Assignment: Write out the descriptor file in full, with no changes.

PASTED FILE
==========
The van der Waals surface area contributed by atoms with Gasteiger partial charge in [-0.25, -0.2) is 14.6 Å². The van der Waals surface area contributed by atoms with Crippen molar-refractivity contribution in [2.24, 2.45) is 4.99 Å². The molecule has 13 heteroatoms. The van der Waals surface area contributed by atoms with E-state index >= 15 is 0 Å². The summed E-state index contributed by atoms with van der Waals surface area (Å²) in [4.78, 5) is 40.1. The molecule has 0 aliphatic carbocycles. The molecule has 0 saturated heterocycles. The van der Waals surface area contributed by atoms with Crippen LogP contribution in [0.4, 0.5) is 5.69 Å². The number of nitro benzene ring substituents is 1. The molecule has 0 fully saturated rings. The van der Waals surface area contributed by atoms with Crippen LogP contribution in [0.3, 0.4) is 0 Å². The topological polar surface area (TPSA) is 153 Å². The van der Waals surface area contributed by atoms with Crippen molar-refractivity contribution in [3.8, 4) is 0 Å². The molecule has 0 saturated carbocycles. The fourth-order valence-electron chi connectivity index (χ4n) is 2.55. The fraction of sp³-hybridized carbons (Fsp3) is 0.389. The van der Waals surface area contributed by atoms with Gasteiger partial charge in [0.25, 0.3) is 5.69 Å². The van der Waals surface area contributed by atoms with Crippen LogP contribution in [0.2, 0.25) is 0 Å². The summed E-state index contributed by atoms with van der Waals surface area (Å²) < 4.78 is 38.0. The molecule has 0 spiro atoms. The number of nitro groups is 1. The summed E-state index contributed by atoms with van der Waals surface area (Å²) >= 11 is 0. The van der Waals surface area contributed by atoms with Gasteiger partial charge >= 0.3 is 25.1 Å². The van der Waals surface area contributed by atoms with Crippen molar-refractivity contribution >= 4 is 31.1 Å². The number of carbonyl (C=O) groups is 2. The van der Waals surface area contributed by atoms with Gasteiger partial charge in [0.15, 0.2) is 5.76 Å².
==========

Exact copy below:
The van der Waals surface area contributed by atoms with Gasteiger partial charge in [-0.25, -0.2) is 14.6 Å². The van der Waals surface area contributed by atoms with Crippen molar-refractivity contribution in [2.24, 2.45) is 4.99 Å². The molecule has 13 heteroatoms. The van der Waals surface area contributed by atoms with E-state index >= 15 is 0 Å². The summed E-state index contributed by atoms with van der Waals surface area (Å²) in [4.78, 5) is 40.1. The molecule has 0 aliphatic carbocycles. The molecule has 0 saturated heterocycles. The van der Waals surface area contributed by atoms with Crippen LogP contribution in [0.4, 0.5) is 5.69 Å². The number of nitro benzene ring substituents is 1. The molecule has 0 fully saturated rings. The van der Waals surface area contributed by atoms with Crippen LogP contribution in [0.3, 0.4) is 0 Å². The topological polar surface area (TPSA) is 153 Å². The van der Waals surface area contributed by atoms with Crippen molar-refractivity contribution in [3.8, 4) is 0 Å². The molecule has 0 saturated carbocycles. The fourth-order valence-electron chi connectivity index (χ4n) is 2.55. The fraction of sp³-hybridized carbons (Fsp3) is 0.389. The van der Waals surface area contributed by atoms with Gasteiger partial charge in [0.25, 0.3) is 5.69 Å². The van der Waals surface area contributed by atoms with Crippen LogP contribution in [0.2, 0.25) is 0 Å². The summed E-state index contributed by atoms with van der Waals surface area (Å²) < 4.78 is 38.0. The molecule has 0 spiro atoms. The number of nitro groups is 1. The summed E-state index contributed by atoms with van der Waals surface area (Å²) >= 11 is 0. The van der Waals surface area contributed by atoms with Gasteiger partial charge >= 0.3 is 25.1 Å². The van der Waals surface area contributed by atoms with Crippen molar-refractivity contribution >= 4 is 31.1 Å². The number of carbonyl (C=O) groups is 2. The van der Waals surface area contributed by atoms with Gasteiger partial charge in [0.15, 0.2) is 5.76 Å².